When the Cluetrain Manifesto first appeared in 1999, the consumer internet was still in its infancy. The vast majority of people still used dial-up phone services to get online, if they got online at all, and GeoCities and Yahoo were the kings of the web — the closest thing to social media was AOL’s Instant Messenger. But the authors of the Manifesto saw what was coming: a world in which users, consumers and people in general would be connected in more ways than anyone imagined.
That world is the one we live in now — a world in which we can get instantaneous news and photos and video from people halfway around the globe, posted through half a dozen different free services, on handheld computers that contain more processing power than NASA had when it landed a man on the moon. But there is a new risk, the Manifesto authors argue, and so they have released an update to the original document.
The first Manifesto was meant as a wake-up call for corporations and governments, a warning that the web and social tools were going to empower people in a host of different ways, and that this power shift would disrupt markets of all kinds — commercial, intellectual, political. And that has definitely come to pass, just as the authors said it would: Old players have been laid low or even destroyed, and new ones have emerged.
We are the new threat
Now, however, two of the authors of the original Manifesto — Doc Searls and David Weinberger — have come out with a new document, because they see a new threat, or an additional one: namely, the risk that corporations and governments are taking control of the internet in a host of different ways, creating silos and restrictions that threaten to shut down many of the web’s best features and give the power back to those it was taken from.
The worst part, the authors say, is that this is happening because we as users are allowing it to happen — and in some cases even encouraging it to happen. As Pogo said in the comic of the same name: “We have met the enemy, and he is us.” The new document warns of the Fools (corporations that don’t really understand the internet) and the Marauders, who plunder the web for their own purposes, but it also warns of a third group that poses a risk to the open web:
Declaration of independence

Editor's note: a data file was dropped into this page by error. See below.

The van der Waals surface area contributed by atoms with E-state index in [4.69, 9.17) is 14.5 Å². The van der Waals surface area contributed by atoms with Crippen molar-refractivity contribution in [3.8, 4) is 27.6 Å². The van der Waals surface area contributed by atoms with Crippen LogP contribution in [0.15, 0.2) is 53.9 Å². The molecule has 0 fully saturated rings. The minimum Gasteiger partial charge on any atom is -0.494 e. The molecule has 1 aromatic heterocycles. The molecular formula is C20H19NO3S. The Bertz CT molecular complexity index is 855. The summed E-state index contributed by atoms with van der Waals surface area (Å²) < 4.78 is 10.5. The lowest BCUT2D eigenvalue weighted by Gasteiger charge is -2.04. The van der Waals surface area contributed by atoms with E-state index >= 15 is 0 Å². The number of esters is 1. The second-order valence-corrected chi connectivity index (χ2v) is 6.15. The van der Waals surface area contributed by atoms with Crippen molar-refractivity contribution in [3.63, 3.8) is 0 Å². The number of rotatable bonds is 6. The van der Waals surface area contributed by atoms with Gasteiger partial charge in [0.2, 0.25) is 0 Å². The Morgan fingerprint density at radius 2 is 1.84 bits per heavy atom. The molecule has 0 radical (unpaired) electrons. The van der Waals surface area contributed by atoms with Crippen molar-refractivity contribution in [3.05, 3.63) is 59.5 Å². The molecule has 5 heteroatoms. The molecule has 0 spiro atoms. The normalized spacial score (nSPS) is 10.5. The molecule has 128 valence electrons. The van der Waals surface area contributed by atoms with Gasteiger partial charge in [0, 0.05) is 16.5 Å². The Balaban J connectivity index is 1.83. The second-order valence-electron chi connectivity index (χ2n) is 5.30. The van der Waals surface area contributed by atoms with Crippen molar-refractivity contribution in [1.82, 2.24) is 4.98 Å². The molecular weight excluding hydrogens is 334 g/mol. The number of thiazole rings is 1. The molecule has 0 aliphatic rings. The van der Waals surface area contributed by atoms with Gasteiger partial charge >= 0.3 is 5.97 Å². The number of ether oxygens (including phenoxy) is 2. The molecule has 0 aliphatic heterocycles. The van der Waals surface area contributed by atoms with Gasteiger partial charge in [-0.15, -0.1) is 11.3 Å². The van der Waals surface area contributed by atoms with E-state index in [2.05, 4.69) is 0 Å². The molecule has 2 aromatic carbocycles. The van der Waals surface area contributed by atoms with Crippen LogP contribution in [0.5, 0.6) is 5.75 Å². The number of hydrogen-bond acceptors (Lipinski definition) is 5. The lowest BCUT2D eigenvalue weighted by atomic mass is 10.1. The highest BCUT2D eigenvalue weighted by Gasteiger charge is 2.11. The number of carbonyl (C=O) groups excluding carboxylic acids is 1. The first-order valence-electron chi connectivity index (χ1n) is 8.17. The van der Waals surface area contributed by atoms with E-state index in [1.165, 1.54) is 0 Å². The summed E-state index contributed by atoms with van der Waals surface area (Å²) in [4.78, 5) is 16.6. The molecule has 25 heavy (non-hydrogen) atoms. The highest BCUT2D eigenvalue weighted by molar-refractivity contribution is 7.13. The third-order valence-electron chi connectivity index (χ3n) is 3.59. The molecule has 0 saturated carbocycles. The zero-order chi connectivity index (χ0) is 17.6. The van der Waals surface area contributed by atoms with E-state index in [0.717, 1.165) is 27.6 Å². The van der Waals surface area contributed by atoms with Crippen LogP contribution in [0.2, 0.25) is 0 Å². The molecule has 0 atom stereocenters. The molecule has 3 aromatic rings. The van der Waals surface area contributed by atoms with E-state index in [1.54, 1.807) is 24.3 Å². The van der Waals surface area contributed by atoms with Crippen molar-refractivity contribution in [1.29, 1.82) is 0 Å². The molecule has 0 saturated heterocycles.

In many ways, the new Manifesto is a declaration of independence for the net generation, a statement of principles related to openness, inter-operability and freedom in general. The new document doesn’t mention the term “net neutrality,” but it’s clear that the idea behind that phrase is something the authors feel strongly about: the first commandment of the internet, they say in the update, is: “Thy network shall move all packets closer to their destinations without favor or delay based on origin, source, content, or intent.”
The internet is not something that can be controlled or owned, the Manifesto update argues. The web derives whatever value it has “from what we have built on it — the Net is of us, by us and for us.” The internet isn’t for any specific thing, according to the authors: it is for connecting people and information of all kinds together, a general-purpose tool that is more like a shared language than a physical thing.
The app economy is making this problem worse, says the Manifesto: Everyone loves apps and games because they give us something to do on the bus, but “as we move from the Web to an app-based world, we lose the commons we were building together. In the Kingdom of Apps, we are users, not makers.” Whereas each web page or link makes the internet as a whole richer, the authors argue, a new app is a silo that enriches only the company behind it.
Be the web you want to see
Another major risk that comes from us, the authors say, is the hatred and outrage and meanness that now spreads as quickly or even more quickly than news and information does: the continuing “demonization of them — people with looks, languages, opinions, memberships and other groupings we don’t understand, like, or tolerate.” Hatred is present on the Net because it’s present in the world, they say, “but the Net makes it easier to express and to hear.” And that is another force that is holding the internet back.
Since the problems stem from us, the only solutions to them also have to come from us, says the Manifesto: we as users and citizens have to vote for the values we want to see on the internet with our clicks and our wallets and our voices. Support the businesses that truly “get” the web, the authors advise, and support the open web — and remember that “anger is a license to be stupid [and] the Internet’s streets are already crowded with licensed drivers.” Most of all, they say, “live the values you want the Internet to promote.”
Like its predecessor, the Manifesto update contains some flowery language not unlike the famous hippie poem The Desiderata from the 1970s. Undoubtedly, some readers will dismiss it as the ramblings of a couple of old farts who don’t get the modern internet. But anyone who has felt constrained by Facebook’s version of reality or worried about net neutrality will find much to sympathize with in the latest version of the Cluetrain. And since it’s an open-source document, if you don’t see something you can always add it yourself.